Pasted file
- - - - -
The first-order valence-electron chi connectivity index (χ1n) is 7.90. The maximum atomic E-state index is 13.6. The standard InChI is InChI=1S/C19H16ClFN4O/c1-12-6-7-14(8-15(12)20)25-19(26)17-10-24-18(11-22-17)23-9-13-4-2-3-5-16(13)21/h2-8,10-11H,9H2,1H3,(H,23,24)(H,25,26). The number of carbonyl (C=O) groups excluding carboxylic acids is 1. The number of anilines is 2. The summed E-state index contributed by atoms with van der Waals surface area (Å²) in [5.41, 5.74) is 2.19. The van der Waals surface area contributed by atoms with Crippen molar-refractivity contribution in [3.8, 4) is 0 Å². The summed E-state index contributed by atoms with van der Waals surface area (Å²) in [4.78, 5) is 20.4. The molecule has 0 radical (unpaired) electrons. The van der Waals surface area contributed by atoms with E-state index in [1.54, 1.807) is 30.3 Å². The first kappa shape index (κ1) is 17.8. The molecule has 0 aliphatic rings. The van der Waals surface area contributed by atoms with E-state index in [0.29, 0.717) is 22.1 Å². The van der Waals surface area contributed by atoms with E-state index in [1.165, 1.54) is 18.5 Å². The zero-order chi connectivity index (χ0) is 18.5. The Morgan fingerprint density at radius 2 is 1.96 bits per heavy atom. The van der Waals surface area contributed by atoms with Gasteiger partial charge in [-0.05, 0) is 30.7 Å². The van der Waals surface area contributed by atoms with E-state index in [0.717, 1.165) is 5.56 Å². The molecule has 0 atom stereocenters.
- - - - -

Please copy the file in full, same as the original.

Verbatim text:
The first-order valence-electron chi connectivity index (χ1n) is 7.90. The maximum atomic E-state index is 13.6. The standard InChI is InChI=1S/C19H16ClFN4O/c1-12-6-7-14(8-15(12)20)25-19(26)17-10-24-18(11-22-17)23-9-13-4-2-3-5-16(13)21/h2-8,10-11H,9H2,1H3,(H,23,24)(H,25,26). The number of carbonyl (C=O) groups excluding carboxylic acids is 1. The number of anilines is 2. The summed E-state index contributed by atoms with van der Waals surface area (Å²) in [5.41, 5.74) is 2.19. The van der Waals surface area contributed by atoms with Crippen molar-refractivity contribution in [3.8, 4) is 0 Å². The summed E-state index contributed by atoms with van der Waals surface area (Å²) in [4.78, 5) is 20.4. The molecule has 0 radical (unpaired) electrons. The van der Waals surface area contributed by atoms with E-state index in [1.54, 1.807) is 30.3 Å². The first kappa shape index (κ1) is 17.8. The molecule has 0 aliphatic rings. The van der Waals surface area contributed by atoms with E-state index in [0.29, 0.717) is 22.1 Å². The van der Waals surface area contributed by atoms with E-state index in [1.165, 1.54) is 18.5 Å². The zero-order chi connectivity index (χ0) is 18.5. The Morgan fingerprint density at radius 2 is 1.96 bits per heavy atom. The van der Waals surface area contributed by atoms with Gasteiger partial charge in [-0.05, 0) is 30.7 Å². The van der Waals surface area contributed by atoms with E-state index in [0.717, 1.165) is 5.56 Å². The molecule has 0 atom stereocenters.